Yosemite Pt. 2

October 1-2

We woke up on Thursday morning, still exhausted and groggy from our hike the day before, covered in dirt and sticky sweat. We were hoping that there was somewhere to take a shower in the valley, only to learn that the showers were closed for the 2020 season. Whats another 4 days without showering? At that point it was no big deal.

We were both feeling a little run down and tired, so we decided we would take it easy and not do any strenuous hiking that day. We opted for a valley bike ride to kick off the morning. At the recommendation of our camp neighbors, we checked out the Ansel Adams photography gallery and a historical cemetery in the valley. On our way back to the campground, we ran into a few bears foraging for food in a meadow. At this time of year the bears are getting primed for hibernation and eat up to 20,000 calories per day. Check out this friendly old bear in the photos below:

We stopped back at the campsite to make a quick lunch and then left to drive up to Glacier Point, a lookout area that is situated on a cliff directly above where we were camping, about 3,000 feet up. Although it looked close, it was over an hour drive to get there. We stopped at some lookout points on the way.

We arrived at Glacier Point and were amazed by the incredible scenery. We lucked out that at the time we were up there the air was clear. We are not typically fans of lookouts that you can drive to because often they attract large crowds that make it unenjoyable. During this trip, we frequently acknowledged how lucky we were to be at Yosemite at this time. Although Covid and the wildfires are for the most part, terrible, the silver lining was that there was no crowds or traffic at all in the park. It was relatively empty. Aside from the few groups that trickled in and out of the lookouts, we were able to fully enjoy them in peace and quiet.

Half Dome was in full view, with the trickling Vernal and Nevada waterfalls in the distance. Several granite domes on the other side of the valley and Yosemite Valley below. At this time of the year, unfortunately, Yosemite Falls is usually completely dry and the other waterfalls, which are usually gushing with water are halted to a trickle. This just means we will have to go back again in the future to see the waterfalls!

Once we got out fill of scenery, we drove back down to the valley, looking for sunset photo ops on the drive. As we were leaving, plumes of smoke were moving in and impeding the view. We did get these amazing pictures once we arrived in the valley. This was one of my favorite spots because the vegetation and river provide such a beautiful contrast to the granite walls and sky behind it.

Once we arrived back at the campground, we decided to go for another leisurely bike ride before dinner. We biked over to the historic Ahwahnee Hotel at the recommendation, again of our campground neighbors Tom and Bob. Built in 1926, this Native American themed grand hotel was built to attract wealthy and famous people to the park, and gain support for protection of the National Parks. These rooms nowadays go for over 300 – 400 dollars per night. We walked around for a bit and then sat down in the dining room for a cocktail and an appetizer.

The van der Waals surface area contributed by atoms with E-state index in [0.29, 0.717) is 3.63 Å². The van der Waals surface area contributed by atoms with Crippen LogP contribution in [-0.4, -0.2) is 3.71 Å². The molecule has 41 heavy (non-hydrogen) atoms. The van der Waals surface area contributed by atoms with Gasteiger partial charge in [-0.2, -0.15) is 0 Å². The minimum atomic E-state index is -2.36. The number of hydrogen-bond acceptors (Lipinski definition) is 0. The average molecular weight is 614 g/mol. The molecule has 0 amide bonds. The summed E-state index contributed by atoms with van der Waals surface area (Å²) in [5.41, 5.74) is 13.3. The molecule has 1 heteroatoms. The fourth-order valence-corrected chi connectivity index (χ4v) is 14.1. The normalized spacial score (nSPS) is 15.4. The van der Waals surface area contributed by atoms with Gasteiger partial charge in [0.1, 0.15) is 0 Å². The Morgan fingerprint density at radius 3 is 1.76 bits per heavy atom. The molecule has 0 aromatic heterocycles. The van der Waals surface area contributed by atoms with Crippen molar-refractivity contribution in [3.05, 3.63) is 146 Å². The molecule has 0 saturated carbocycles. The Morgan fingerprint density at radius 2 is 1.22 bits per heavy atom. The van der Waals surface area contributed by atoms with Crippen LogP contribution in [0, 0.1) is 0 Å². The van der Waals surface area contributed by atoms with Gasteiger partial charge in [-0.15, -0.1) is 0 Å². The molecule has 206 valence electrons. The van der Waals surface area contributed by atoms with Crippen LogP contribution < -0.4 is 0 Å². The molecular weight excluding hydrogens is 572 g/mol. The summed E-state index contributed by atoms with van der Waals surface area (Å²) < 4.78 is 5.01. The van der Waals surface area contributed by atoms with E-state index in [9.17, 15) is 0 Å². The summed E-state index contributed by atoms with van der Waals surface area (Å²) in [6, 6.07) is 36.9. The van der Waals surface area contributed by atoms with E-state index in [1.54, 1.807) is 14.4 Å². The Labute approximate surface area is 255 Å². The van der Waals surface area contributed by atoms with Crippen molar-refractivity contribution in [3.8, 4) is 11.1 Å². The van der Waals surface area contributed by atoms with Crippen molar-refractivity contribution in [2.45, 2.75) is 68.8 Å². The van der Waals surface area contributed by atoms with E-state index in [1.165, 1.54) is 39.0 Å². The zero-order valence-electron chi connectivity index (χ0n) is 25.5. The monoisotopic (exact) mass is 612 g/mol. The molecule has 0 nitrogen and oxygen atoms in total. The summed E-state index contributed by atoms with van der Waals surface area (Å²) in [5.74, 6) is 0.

Once we were done, we biked back to camp to enjoy a much more affordable dinner of hotdogs, before settling into the tent for our last night in the valley.

On our last day in Yosemite, we packed up the tent and camping gear for the last time on this road trip. We said goodbye to our camp neighbor, Bob, and he was kind enough to provide us with coffee and cinnamon rolls for the road. He also gifted me a small wooden bear named Bob that now sits on our dashboard.

We opted to spend our last day up on Tioga Pass near the Tuolomne Meadows part of the park. We drove up over the pass and past the Blue Jay wildfire that has been burning in the park for months.

We passed through the smoke and were greeted with blue skies once we got to the trailhead of Cathedral Lakes. Cathedral Lakes is an 8 mile moderate hike to 2 beautiful alpine lakes. Upper lake was where we stopped first, with the backdrop of craggy Cathedral Mountain in the distance.

Lower lake was equally as beautiful but larger with banks of granite surrounding it and views into the distant sierras. We laid on the granite and relaxed a bit before descending back to the car. The trail was lined with big sequoia trees and massive granite boulders.

We drove further down Tioga Pass, taking in the views of the massive, surrounding peaks before turning around to take a few photos at golden hour in Tuolumne Meadows.

The sky put on a show that night for our drive with a fireball sunset, neon pink and orange, and the trees on thew horizon appears purple. The photos do not do it justice!

Bijan and I stayed over at a hotel in Buck Meadows that night, anxious to pick up our dog the following morning, and then make the final 6 hour stretch to Santa Barbara!

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